COUNTRIES including Iceland and Bhutan have shared their strategies for confronting over-tourism at a gathering of government ministers in Tokyo.
As part of the Visit Japan Travel Mart last week, industry leaders and tourism ministers from more than a dozen nations joined a round-table session on sustainable tourism and global efforts to ensure the travel industry provides long-term community benefits.
Iceland Tourism Minister Thordis Gylfadottir said her government had embarked on a complex process to measure the impact of the country’s booming tourism sector via a series of indexes.
“We have started an ambitious project to analyse whether we are in a state of sustainability or not by analysing the load on different indexes,” Gylfadottir said.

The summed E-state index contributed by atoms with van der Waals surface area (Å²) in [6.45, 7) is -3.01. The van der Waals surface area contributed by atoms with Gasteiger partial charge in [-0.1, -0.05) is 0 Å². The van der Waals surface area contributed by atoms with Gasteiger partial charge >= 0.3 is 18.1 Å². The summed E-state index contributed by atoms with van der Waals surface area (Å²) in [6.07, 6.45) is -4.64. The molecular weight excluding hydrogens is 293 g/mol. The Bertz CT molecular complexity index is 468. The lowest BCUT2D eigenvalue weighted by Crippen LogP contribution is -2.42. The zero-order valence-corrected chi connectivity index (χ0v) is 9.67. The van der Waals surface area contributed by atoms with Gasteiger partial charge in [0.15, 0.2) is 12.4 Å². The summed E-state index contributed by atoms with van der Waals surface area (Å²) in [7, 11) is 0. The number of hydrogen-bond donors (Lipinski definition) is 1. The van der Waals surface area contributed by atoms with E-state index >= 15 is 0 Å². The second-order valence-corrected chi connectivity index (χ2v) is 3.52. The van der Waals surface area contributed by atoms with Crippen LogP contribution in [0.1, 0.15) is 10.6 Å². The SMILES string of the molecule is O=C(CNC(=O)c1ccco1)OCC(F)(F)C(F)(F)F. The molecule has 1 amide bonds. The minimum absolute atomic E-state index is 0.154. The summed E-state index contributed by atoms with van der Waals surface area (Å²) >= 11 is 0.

“First we define the indexes… then we measure the current load on each index and we define what is an acceptable load and what is considered an overload,” she said.
Indexes covered dozens of elements including tourism’s impact on Iceland’s GDP, labour markets, hospitals, roads, airports and law enforcement.
Gylfadottir said the process was a first for a national government.
“I firmly believe this initiative is crucial to inform our policy and ensure our tourism sector is really sustainable for generations to come,” she said.
Director of the Tourism Council of Bhutan Chhimmy Pem outlined her country’s restricted approach to tourism in which limited numbers of visitors contribute through daily fees to public services including health, education and infrastructure.
“Tourism is developed in a cautious manner without negative impacts on culture or people,” Pem said.
“The needs of the present are important but we leave opportunity for the future.”
Other countries to outline strategies included Japan, Thailand, Sri Lanka and Cambodia.